My landscape photography can be described as of the William Wordsworth school. I can still remember the impact of reading for the first time that strangely neglected work “Composed upon Westminster Bridge with camera” and absorbing the crucial fundamentals of landscape photography.
In this masterclass of photographic expertise, Wordsworth sets out some of the basics of composition,

“Ships, towers, domes, theatres and temples lie
Open unto the fields, and to the sky;”

He strongly disapproves of trying to change a particular view, perhaps by changing the foreground or removing some distracting detail:

“Our meddling intellect
Misshapes the beauteous form of things.”

He has useful advice as to the correct proportions of an image:

“I have measured it from side to side:
‘Tis three feet long and two feet wide.”

He emphasises that the successful image depends, to a great extent, on the lighting conditions and recommends that the subject should be,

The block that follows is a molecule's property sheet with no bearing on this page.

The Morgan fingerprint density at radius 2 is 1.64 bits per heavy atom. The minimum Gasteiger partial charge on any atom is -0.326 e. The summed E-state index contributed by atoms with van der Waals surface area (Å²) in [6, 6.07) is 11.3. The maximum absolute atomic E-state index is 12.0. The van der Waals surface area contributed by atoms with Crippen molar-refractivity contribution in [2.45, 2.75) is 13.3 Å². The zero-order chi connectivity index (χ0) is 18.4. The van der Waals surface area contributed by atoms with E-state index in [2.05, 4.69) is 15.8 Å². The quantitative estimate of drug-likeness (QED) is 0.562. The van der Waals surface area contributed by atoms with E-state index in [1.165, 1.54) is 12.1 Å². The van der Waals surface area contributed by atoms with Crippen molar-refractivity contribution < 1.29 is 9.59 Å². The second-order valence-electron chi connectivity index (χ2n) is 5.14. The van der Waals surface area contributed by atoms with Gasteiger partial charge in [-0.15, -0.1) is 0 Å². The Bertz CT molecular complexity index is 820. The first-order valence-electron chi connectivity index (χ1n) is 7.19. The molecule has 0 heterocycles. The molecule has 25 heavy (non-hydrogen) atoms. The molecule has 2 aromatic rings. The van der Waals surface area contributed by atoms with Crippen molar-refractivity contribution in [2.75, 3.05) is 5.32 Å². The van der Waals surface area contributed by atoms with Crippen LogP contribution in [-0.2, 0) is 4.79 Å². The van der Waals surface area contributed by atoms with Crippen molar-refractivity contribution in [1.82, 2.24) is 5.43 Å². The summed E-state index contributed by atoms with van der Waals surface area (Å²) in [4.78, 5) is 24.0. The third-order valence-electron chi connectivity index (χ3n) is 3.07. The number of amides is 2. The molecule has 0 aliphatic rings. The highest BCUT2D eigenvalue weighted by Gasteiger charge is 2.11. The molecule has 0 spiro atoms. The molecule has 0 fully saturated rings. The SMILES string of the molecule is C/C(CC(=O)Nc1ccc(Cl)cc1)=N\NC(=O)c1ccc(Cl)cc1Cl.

“All bright and glittering in the smokeless air.”

Of course the time of day when these excellent lighting conditions are most likely to occur, as Wordsworth points out, are in the early morning:

“What soul was his, when from the naked top
Of some bold headland, he beheld the sun
Rise up, and bathe the world in light!”

…or in the evening:

“It is a beauteous evening calm and free,
The holy time is quiet as a nun,
Breathless with adoration.”

No one who has read Wordsworth’s seminal photographic texts with understanding will ever make the mistake of underexposing or creating a dull flat image:

“The very shadows of the clouds
Have power to shake me as they pass.”

It is because of this influence that “my heart leaps up when I behold a rainbow in the sky” and I have continued the search for the perfect image. Perhaps one day…
Or as Wordsworth would describe such an image:

“Earth has not anything to show more fair;”